Work on a significant portion of the north-south corridor, essential for creating a road link between China and Pakistan, faces a delay, as the Asian Development Bank (ADB) is reluctant to provide a $500 million loan due to differences over land acquisition practices, a top government official has said.
Briefing the Senate Standing Committee on Finance, National Highway Authority Chairman Hamid Ali Khan on Wednesday reassured the senators that efforts were under way to remove bottlenecks hampering the construction of the 110 kilometre Hassanabdal-Havilian-Mansehra road. The link will connect south to north up to Khunjerab Pass, bordering China and Pakistan.
Hasan Nawaz Tarar, Secretary of the Ministry of Planning, told the panel that Pakistan and China had signed a memorandum of understanding for creating linkages between the two countries during the recent visit of the Chinese premier.
General Shahid Niaz, Member Implementation and Monitoring of the Planning Commission, said work on this project was also under way with Chinese assistance.
The ADB’s problem
Khan said Pakistan was seeking a loan of $500 to $600 million from the ADB for construction of the road. China is also extending a $70 million grant to construct parts of the network in Gilgit-Baltistan.
But Khan said the ADB was reluctant to accept Pakistan’s land acquisition policy, which allows payment of compensation only to the legal heirs of a landowner. The ADB has asked the government to pay the affected individuals without considering whether they are legal heirs or not.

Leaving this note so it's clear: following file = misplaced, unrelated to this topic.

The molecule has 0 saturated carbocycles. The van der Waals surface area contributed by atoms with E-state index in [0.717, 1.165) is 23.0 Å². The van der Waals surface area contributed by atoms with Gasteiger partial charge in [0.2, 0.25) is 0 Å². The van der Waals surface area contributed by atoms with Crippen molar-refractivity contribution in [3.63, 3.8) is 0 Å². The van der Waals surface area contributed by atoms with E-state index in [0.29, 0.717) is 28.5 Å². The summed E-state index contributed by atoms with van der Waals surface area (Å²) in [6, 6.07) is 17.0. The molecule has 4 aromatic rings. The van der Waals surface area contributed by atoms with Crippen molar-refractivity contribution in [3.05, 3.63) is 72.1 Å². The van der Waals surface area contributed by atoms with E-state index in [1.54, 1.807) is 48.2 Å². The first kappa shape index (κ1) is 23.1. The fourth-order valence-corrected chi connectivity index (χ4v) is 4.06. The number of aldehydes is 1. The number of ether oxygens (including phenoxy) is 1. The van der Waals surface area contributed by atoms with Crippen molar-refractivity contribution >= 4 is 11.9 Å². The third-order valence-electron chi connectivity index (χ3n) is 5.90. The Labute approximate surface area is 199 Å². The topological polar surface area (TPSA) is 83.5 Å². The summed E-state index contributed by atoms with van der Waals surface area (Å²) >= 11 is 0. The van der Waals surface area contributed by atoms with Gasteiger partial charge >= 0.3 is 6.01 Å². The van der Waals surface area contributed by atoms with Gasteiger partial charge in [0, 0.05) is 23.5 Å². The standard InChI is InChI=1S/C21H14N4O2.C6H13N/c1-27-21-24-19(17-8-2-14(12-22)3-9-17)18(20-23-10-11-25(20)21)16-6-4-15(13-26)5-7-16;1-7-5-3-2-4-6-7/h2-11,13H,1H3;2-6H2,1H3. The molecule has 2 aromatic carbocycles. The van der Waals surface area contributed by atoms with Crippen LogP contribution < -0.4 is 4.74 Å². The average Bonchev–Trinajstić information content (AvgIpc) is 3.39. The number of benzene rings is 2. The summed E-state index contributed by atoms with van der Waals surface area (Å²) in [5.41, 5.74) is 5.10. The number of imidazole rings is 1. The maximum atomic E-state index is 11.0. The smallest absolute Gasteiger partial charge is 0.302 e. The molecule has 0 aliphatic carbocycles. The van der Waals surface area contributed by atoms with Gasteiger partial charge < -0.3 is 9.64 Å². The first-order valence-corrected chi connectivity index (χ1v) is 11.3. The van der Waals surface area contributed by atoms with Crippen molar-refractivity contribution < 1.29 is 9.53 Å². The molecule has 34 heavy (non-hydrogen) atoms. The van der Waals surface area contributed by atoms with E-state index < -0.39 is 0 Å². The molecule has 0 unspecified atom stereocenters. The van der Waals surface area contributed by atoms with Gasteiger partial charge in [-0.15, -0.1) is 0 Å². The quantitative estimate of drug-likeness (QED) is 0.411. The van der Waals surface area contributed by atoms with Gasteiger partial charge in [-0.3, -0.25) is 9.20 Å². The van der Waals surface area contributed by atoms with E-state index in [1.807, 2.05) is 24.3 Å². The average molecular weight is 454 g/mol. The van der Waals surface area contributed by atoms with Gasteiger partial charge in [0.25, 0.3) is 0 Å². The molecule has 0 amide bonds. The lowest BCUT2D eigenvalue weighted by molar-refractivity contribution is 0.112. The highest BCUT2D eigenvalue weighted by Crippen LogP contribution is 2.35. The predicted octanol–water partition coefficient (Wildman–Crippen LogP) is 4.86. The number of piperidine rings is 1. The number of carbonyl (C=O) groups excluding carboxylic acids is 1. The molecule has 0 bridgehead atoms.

If the government accepts the ADB’s stance, the cost of land will increase manifold, as the bank also insists on paying a higher price than the rates determined under local laws.
Khan disclosed that an ADB mission would arrive by the end of June and the matter would be taken up on a priority basis.
This is not the first time that the ADB’s land acquisition policy has come in the way of the early execution of a project. Earlier, the bank had expressed similar concerns about the land acquisition for Diamer Bhasha Dam.
The 2010 landslide resulting in creation of Attaabad lake is also a stumbling block in the way of the project.
The standing committee, headed by MQM’s Nasreen Jalil, asked the government to construct a tunnel at Khunjerab Pass aimed at ensuring a smooth flow of traffic, particularly in winter when roads are blocked by heavy snow.
The committee also continued discussions on the government’s taxation proposals in the budget for the third day in a row. It unanimously recommended that the government suspend all tax measures that have been given effect from June 12 until the parliament approves next year’s budget.
The government is facing criticism for increasing the sales tax to 17% in general, and to 19% for unregistered persons, and giving effect to these proposals from June 12 under the Provisional Collection Act of 1931.
The Supreme Court of Pakistan has already taken suo motu notice of implementation of taxation proposals before the start of new fiscal year on July 1.
Senate Chairman Nayyar Hussain Bokhari also sent a reference to the standing committee, asking it to find out whether the 1931 Provisional Collection Act could become a base for implementing taxation proposals before the approval of budget.
Published in The Express Tribune, June 20th, 2013.
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